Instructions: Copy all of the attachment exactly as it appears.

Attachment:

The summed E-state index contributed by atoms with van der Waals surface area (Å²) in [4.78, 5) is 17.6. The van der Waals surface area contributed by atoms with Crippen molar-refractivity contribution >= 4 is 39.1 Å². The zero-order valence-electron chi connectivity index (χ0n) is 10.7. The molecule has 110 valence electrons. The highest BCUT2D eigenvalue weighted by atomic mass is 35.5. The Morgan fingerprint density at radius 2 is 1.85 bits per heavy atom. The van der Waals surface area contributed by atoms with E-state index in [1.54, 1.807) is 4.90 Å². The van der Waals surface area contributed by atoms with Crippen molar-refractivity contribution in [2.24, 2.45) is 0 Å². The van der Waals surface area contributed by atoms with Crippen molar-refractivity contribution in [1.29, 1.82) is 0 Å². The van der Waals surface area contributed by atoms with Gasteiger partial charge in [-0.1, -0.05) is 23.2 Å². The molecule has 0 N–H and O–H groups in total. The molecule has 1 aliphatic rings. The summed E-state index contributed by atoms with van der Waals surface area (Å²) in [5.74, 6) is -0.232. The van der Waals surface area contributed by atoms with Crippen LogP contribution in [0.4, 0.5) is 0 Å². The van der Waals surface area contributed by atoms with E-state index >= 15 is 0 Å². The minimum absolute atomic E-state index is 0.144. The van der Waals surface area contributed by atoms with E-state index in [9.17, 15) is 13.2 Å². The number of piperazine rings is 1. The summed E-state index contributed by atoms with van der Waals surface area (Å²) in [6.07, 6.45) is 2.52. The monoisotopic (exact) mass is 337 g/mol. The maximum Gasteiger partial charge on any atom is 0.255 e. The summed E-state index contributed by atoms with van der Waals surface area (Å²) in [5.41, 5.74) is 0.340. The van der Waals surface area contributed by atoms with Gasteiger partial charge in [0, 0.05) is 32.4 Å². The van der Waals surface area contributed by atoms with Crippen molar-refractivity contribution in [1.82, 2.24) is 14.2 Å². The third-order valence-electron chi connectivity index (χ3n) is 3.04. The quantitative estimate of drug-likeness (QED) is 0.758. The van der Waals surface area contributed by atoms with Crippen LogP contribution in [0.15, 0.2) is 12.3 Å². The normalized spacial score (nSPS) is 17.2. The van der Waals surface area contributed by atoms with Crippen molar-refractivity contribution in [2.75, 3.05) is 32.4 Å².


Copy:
The summed E-state index contributed by atoms with van der Waals surface area (Å²) in [4.78, 5) is 17.6. The van der Waals surface area contributed by atoms with Crippen molar-refractivity contribution >= 4 is 39.1 Å². The zero-order valence-electron chi connectivity index (χ0n) is 10.7. The molecule has 110 valence electrons. The highest BCUT2D eigenvalue weighted by atomic mass is 35.5. The Morgan fingerprint density at radius 2 is 1.85 bits per heavy atom. The van der Waals surface area contributed by atoms with E-state index in [1.54, 1.807) is 4.90 Å². The van der Waals surface area contributed by atoms with Crippen molar-refractivity contribution in [2.24, 2.45) is 0 Å². The van der Waals surface area contributed by atoms with Crippen molar-refractivity contribution in [1.29, 1.82) is 0 Å². The van der Waals surface area contributed by atoms with Gasteiger partial charge in [-0.1, -0.05) is 23.2 Å². The molecule has 0 N–H and O–H groups in total. The molecule has 1 aliphatic rings. The summed E-state index contributed by atoms with van der Waals surface area (Å²) in [5.74, 6) is -0.232. The van der Waals surface area contributed by atoms with Crippen LogP contribution in [0.4, 0.5) is 0 Å². The van der Waals surface area contributed by atoms with E-state index >= 15 is 0 Å². The minimum absolute atomic E-state index is 0.144. The van der Waals surface area contributed by atoms with E-state index in [9.17, 15) is 13.2 Å². The number of piperazine rings is 1. The summed E-state index contributed by atoms with van der Waals surface area (Å²) in [6.07, 6.45) is 2.52. The monoisotopic (exact) mass is 337 g/mol. The maximum Gasteiger partial charge on any atom is 0.255 e. The summed E-state index contributed by atoms with van der Waals surface area (Å²) in [5.41, 5.74) is 0.340. The van der Waals surface area contributed by atoms with Gasteiger partial charge in [0, 0.05) is 32.4 Å². The van der Waals surface area contributed by atoms with Crippen molar-refractivity contribution in [1.82, 2.24) is 14.2 Å². The third-order valence-electron chi connectivity index (χ3n) is 3.04. The quantitative estimate of drug-likeness (QED) is 0.758. The van der Waals surface area contributed by atoms with Crippen LogP contribution in [0.15, 0.2) is 12.3 Å². The normalized spacial score (nSPS) is 17.2. The van der Waals surface area contributed by atoms with Crippen molar-refractivity contribution in [2.75, 3.05) is 32.4 Å².